- Always lock your car, even if it’s in your own driveway; never leave your motor running.
- Do everything you can to keep a stranger from getting into your car or to keep a stranger from forcing you into his or her car.
- If a dating partner has abused you, do not meet him or her alone. Do not let him or her in your home or car when you are alone.
- If you are a battered spouse, call the police or sheriff immediately. Assault is a crime, whether committed by a stranger or your spouse or any other family member. If you believe that you and your children are in danger, call a crisis hotline or a health center (the police can also make a referral) and leave immediately.
- If someone tries to rob you, give up your property—don’t give up your life.
- If you are robbed or assaulted, report the crime to the police. Try to describe the attacker accurately. Your actions can help prevent someone else from becoming a victim.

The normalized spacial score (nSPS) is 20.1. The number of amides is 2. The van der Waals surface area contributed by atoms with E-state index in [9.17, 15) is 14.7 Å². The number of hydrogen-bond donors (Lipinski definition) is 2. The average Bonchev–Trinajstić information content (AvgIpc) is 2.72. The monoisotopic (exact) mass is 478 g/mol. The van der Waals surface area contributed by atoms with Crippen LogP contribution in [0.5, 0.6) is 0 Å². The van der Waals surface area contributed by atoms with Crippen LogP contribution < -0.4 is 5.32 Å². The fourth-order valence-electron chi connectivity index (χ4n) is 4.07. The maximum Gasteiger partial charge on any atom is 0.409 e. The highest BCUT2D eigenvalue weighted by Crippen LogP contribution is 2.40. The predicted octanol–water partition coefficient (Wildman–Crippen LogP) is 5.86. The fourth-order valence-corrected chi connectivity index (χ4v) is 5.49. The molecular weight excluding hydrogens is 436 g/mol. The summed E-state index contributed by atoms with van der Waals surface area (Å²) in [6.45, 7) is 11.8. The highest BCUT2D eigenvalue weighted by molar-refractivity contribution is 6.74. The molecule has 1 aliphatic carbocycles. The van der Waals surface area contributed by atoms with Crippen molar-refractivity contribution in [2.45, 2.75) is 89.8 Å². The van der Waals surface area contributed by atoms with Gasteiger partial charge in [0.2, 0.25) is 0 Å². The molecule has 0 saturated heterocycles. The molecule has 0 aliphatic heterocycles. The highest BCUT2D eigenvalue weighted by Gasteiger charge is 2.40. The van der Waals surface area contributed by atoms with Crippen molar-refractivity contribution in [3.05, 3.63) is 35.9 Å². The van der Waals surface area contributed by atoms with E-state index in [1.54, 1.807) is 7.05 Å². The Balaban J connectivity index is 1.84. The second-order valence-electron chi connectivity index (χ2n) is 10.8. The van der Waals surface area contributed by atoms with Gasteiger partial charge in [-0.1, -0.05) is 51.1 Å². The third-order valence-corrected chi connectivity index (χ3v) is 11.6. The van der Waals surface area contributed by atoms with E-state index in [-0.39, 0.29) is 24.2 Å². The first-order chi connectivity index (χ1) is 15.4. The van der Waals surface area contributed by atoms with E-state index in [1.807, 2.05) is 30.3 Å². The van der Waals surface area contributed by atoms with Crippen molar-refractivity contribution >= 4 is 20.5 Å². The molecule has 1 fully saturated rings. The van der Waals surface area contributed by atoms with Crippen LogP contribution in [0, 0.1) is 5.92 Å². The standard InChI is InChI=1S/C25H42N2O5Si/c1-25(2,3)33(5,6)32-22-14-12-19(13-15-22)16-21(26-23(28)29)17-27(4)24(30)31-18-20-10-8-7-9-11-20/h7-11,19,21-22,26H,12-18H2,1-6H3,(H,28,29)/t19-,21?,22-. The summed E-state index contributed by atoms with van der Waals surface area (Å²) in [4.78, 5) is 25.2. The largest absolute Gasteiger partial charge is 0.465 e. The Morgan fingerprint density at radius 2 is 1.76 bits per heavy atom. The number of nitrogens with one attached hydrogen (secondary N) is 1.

Parking Lot Safety
- Park in well-lit, well traveled areas.
- Put all of your bags in the trunk.
- Save most expensive purchases for last.
- Have your keys ready when you walk out to your vehicle.
- Always check to make sure no one is hiding in the back seat.
- Try not to walk out into an empty parking lot. Wait a minute if you have to for someone else to come out of the store.
Parking lot safety tips to reduce your chances of becoming a victim by Consumer Reports
Be choosy where you park
- Sure, that isn’t always easy. But it could be worth driving around a little to find a spot in a populated area instead of settling on one in a dark, remote location, especially if you are alone. “Park in a well-lit area because criminals hate light; they don’t want to be identified,” said Officer Heidi Miller of the Police Department in Bloomington, Minn., home of the Mall of America.
Lock and stow